The Royal Enclosure in Hampi is a huge fortified area that was once the core of the Vijayanagara Empire. The enclosed area was the place where the royal family of the Vijayanagara Empire used to dwell. The Royal Enclosure is spread across a huge area of 59,000 square metres.
It is believed that the enclosure once housed as many as 43 buildings, all for the use of the royal family. The area has ruins of several palace bases, water tanks, temple, ornate platform, aqueducts and canals, and many other structures.
- Timing: 8:00 AM – 6:00 PM on all days of the week
- Entry Fee: No entry fee required
- Photography: Allowed
- Visit Duration: About 8 to 10 hours
- Best time to visit: From November to February
Entrances to the Royal Enclosure, Hampi
The Royal Enclosure, as the name indicates, was the place where the King of Vijayanagara Empire lived and ruled from. No wonder, the sprawling area was protected by double walls. It had three entrances, two on the northern side and one on the western side.
The ruins of one of the entrances on the northern side are located to the east of the audience hall. It served as the main entrance to the area during the period of the Vijayanagara Empire. During the period when the Vijayanagara kingdom was at its peak, this entrance was a well-guarded place. It had massive doorways to offer protection to the royal area.
The other entrance on the northern side is located near the stately Mahanavami Dibba platform. It had exquisitely carved doorways, similar to those used in temples during that period. The doors are carved out of a single stone and display the artistic talent of the workers of that era. The western entrance of the enclosure is located near a passage that connects it to the Hazara Rama temple on the northern side.
The Lost Splendour of the Royal Enclosure, Hampi
The Royal Enclosure is an area that consisted of some of the most magnificent structures of the Vijayanagara period. The architecture seen in some of the less damaged structures signify towards the prominent Vijayanagara style, though a few structures have traces of Mughal architecture as well.
As with most other structures of that period, the constructions within the Royal Enclosure show ample use of stones. It is also one of those areas in Hampi that has witnessed the maximum destruction. Some of the palaces and other structures have just their traces remaining in the form of their bases, while the whole upper structures have succumbed to destructive forces. Even then, the ruins within the enclosure manage to provide glimpses of the grandeur of royal life during that era.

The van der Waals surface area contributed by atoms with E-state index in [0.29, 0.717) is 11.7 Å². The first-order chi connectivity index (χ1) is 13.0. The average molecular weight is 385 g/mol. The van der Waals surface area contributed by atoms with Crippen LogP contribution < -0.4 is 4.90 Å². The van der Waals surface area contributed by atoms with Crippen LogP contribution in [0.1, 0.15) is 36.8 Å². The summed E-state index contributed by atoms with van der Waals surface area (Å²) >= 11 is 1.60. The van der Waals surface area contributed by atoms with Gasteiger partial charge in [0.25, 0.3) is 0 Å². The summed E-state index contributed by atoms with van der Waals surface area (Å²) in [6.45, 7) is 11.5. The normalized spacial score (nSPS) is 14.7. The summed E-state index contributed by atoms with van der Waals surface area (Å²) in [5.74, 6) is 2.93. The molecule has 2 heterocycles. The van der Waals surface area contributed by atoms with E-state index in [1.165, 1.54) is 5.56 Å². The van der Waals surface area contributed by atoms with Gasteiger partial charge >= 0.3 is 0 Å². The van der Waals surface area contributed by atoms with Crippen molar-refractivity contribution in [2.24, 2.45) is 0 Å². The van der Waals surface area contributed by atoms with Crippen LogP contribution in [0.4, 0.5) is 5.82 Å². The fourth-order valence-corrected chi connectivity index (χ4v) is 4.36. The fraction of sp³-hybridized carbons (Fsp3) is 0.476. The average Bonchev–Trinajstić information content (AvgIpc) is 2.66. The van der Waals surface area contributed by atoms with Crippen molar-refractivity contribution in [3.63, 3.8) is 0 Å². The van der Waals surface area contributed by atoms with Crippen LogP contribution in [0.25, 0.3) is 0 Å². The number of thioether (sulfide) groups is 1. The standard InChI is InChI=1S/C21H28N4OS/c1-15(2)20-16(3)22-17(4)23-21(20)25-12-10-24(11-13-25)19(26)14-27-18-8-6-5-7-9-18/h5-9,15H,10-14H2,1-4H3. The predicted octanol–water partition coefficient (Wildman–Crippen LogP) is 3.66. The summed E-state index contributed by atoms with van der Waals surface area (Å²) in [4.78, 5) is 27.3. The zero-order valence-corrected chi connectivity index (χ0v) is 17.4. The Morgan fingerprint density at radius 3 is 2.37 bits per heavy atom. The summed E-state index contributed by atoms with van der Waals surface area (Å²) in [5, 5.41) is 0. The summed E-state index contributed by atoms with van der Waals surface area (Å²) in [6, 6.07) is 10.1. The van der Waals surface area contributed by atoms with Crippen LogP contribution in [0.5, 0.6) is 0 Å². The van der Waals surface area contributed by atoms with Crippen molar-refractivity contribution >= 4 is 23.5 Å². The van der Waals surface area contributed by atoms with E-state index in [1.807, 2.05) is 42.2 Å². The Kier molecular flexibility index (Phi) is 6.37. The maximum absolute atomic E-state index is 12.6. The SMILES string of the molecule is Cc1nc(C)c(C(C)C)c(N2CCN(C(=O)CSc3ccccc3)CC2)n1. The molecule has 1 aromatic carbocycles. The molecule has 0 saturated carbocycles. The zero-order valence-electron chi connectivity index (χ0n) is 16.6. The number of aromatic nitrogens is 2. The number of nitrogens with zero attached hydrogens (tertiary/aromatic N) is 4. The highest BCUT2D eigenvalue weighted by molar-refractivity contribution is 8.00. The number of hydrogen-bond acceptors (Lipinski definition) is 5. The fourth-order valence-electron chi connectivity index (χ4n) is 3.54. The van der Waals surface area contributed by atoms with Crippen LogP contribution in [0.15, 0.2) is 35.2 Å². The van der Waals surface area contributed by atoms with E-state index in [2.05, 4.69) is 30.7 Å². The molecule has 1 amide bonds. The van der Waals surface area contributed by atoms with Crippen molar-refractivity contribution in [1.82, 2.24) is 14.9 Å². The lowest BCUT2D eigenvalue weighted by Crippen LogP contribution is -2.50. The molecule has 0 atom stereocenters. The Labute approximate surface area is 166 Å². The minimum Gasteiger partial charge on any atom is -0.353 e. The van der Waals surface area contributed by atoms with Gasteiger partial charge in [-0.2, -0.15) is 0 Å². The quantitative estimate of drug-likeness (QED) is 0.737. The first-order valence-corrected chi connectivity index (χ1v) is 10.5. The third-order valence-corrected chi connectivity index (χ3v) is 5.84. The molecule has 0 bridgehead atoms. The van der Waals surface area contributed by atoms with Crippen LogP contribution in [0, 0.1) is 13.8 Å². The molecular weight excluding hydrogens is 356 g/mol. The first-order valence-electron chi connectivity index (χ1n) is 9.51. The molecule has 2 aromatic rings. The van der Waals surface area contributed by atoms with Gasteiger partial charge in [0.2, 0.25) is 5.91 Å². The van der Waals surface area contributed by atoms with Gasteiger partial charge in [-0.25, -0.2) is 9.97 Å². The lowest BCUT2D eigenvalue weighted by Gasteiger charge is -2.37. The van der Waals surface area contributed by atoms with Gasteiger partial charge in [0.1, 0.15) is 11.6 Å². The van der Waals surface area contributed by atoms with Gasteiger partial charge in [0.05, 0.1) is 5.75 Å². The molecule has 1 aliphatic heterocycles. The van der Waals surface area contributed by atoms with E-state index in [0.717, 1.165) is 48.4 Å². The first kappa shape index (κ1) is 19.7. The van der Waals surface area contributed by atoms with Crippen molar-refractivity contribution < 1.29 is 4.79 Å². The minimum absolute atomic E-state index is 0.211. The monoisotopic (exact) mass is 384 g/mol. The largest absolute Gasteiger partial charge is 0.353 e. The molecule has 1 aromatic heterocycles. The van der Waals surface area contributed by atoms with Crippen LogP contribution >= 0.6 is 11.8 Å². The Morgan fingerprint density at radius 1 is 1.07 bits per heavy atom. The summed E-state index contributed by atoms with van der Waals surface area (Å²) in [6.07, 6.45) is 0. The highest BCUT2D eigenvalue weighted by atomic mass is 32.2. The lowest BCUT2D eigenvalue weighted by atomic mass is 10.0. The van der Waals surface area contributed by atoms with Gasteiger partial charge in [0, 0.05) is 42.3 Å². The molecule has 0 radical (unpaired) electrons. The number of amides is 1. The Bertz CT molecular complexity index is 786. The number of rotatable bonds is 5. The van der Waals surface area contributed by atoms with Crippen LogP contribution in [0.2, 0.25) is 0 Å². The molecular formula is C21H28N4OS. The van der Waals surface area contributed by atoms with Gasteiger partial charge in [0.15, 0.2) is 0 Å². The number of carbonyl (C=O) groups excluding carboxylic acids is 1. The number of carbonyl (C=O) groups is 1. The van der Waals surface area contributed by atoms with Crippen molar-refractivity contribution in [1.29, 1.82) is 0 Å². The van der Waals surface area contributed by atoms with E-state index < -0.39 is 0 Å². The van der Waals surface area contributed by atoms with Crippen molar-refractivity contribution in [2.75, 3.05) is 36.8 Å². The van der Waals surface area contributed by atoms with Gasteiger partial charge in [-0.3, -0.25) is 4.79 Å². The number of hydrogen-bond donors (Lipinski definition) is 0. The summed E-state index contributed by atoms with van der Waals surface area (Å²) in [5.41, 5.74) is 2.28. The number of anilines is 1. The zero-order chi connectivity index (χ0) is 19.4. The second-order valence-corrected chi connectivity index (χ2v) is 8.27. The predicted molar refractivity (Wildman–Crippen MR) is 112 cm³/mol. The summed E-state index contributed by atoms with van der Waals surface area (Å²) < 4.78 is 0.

A Few Impressive Structures within the Royal Enclosure, Hampi
The Royal Enclosure in Hampi has a certain unique characteristic about it. Even in its ruined condition, the area has the capacity to capture the imagination of the visitors and transform them to an era of magnificence. The area is akin to a large open-air museum that expresses two contrasting things at the same time:
- First, it portrays the architectural excellence that existed during the Vijayanagara era
- Second, it depicts the mass destruction of a hostile army that ruined such beautiful and precious structures without any hesitation.
However, the area still manages to attract a large number of tourists on a regular basis. A few impressive structures within the Royal Enclosure are:
Mahanavami Dibba: The Mahanavami Dibba is one of the most remarkable and prominent structures found among the ruins in Hampi. It is a pyramidal platform that was integral to the Dasara celebrations observed during the Vijayanagara Empire. The main attraction of the high platform is its ornate carvings of elephants, horses, soldiers and stately processions.
King’s Audience Hall or the Durbar Hall: The King’s Audience Hall is a huge structure that lies to the northwest corner of the Royal Enclosure and west of the Mahanavami Dibba. The hall contains remnants of 100 pillar-sockets and so, is also known as the 100 Pillared Hall.